Chapter Eight: §4

Continued (December – 1026 YD)
Gesula Forest, Lenyol

A blue fairy-wren skipped the length of a fallen tree, perching on the peak of its unearthed roots. He chirped and sung, twitching and spinning on his twig-like legs. Kesia whistled; he replied, then flitted off to impress others in the forest.
__In his wake, the song of the forest rose. She listened quietly.
__A flock of parrots passed over the canopy, twittering merrily, forcing her eyes open; the sun had reached the treetops, illuminating the white branches of the ghost-trees and basking the forest in the golden light of daybreak. Kesia shivered.

Gesula Highlighted

She focused to absorb the energy of those rays which pierced the foliage, drawing it near; and faint specks of light glided over, spiraling her and the boulder she sat upon. She watched them drift for a minute. Exhaling, she released them, and they returned to their original trajectories.
__Morning proper came, evening out the light, and still Kesia sat. She was not expected in the workshop until eight—it was presently half-six, at most.
__She played with something Kengar had said two evenings prior: that weavers could learn to draw upon each of the seven forces. Concentrating on the moisture of the forest floor, she reached out her right hand, extending her fingers gently, and lifted it; so with it a thousand droplets of water rose from the sodden leaves. Startled, she snapped her hand back to her breast; and the particles fell from the air.
__Brushing her hands as though such manipulations left them dusty, she unfolded her legs and turned her mind to Kengar’s comment several days earlier. His regret that she had been ‘reduced’ to taking up carpentry continued to irritate her. Who was he to judge? He was yet to see her work—it was better than good. It was exceptional. It had immediately caught the eye of the wealthier patrons of the Alendae markets. The Duchess of Alendae’s own lady-in-waiting had made an order, and promised to show the Duchess upon completion. Did Kengar expect her to pass up the opportunity of meeting and serving the Lady? Of course she intended to return to weaving; but his own undependability had encouraged her to find an alternate path, and she had done, in good faith. And now he expected her to drop it the moment he returned—as though she had merely been idling in the background, and not deliberately crafting her life?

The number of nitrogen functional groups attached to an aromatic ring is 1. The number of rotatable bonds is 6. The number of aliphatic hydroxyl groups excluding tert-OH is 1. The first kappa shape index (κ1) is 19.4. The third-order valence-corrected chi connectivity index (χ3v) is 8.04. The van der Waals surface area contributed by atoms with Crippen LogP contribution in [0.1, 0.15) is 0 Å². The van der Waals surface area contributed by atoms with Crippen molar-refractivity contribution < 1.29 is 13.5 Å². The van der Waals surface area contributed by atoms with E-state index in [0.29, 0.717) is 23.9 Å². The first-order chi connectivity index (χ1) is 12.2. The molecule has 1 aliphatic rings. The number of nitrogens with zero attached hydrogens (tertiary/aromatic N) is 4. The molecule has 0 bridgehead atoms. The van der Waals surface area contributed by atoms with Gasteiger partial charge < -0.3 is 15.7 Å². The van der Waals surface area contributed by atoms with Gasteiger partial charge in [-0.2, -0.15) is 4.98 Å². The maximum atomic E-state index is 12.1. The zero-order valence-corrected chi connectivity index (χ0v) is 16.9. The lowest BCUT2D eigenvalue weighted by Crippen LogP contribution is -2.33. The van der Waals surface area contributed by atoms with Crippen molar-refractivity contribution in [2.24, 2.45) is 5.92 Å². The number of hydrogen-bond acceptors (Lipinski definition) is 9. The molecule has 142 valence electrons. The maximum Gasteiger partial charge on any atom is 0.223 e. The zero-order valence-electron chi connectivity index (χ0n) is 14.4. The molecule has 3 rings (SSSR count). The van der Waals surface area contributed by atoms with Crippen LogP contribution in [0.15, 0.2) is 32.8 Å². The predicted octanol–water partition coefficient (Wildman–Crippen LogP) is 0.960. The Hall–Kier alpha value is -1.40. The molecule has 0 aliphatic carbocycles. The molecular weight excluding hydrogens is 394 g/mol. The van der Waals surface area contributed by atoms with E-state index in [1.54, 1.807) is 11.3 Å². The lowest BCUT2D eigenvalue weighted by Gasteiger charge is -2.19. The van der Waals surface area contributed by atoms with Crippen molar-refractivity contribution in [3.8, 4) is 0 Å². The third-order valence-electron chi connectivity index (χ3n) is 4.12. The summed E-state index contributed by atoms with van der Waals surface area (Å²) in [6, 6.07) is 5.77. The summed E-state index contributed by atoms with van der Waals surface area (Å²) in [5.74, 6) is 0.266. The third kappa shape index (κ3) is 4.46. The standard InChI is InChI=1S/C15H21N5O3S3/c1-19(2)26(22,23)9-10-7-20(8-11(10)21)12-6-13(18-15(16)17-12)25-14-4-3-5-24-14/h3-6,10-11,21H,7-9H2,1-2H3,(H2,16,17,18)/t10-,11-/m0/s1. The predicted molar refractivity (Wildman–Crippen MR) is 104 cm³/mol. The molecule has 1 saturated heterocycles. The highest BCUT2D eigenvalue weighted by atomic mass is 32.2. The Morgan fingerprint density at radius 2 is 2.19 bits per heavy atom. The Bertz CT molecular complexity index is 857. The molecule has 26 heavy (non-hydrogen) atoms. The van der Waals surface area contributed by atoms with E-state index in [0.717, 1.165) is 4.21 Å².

__Too annoyed to appreciate the beauty of the forest now, she found her feet and stalked back to the village. Approaching home, she saw her uncle awaited her on her doorstep.
__Geared to defend her new trade, her passion waned on noticing the despondence in her uncle’s posture. He had turned his head toward his knees, and was clutching his shaggy hair. She instantly feared for her aunt and hastened to a jog.
__‘Kengar?’
__He looked up. A sleepless night creased his face.
__‘Is she okay?’
__He said nothing. She thought he might cry.
__‘What happened? Tell me,’ she touched his shoulders. ‘What has happened?’
__‘The library. Her library.’ His voice broke. ‘In ruins.’ He held her hand, bringing it to his lips, and whispered: ‘I don’t know where she is, Kesia. I don’t know where she is.’

*

Toran exited the library, shaking his head. ‘It’s a mess.’
__Kesia laughed involuntarily. She had asked him to assess the damage—hoping for something more precise.
__Toran grinned, feebly. He ran a hand through his hair and lost the smile. ‘To my eye, little has been taken. Yet someone sought something.’ He looked at Kengar, who turned away. ‘Sorry—how can I help if you keep hidden what you know?’
__Kesia was surprised at his anger. ‘Toran, please.’
__Kengar remained with his shoulder to them. ‘If you can put it right, I will be grateful, and thank you with coin. I think there is a catalogue.’
__‘I know!’ Toran failed to quell the heat in his voice. ‘I have spent years in that room!’
__‘Toran!’ Kesia intervened, taken aback. ‘My aunt has been gone almost a fortnight. Kengar is very concerned.’
__‘He has every reason to be concerned.’ Toran fired hostilely at Kengar, who had turned in time to receive it. ‘Tàvae demanded that I never return here—I came only as a favour to Kesia. Keep your damn coins; go and find her!’

 

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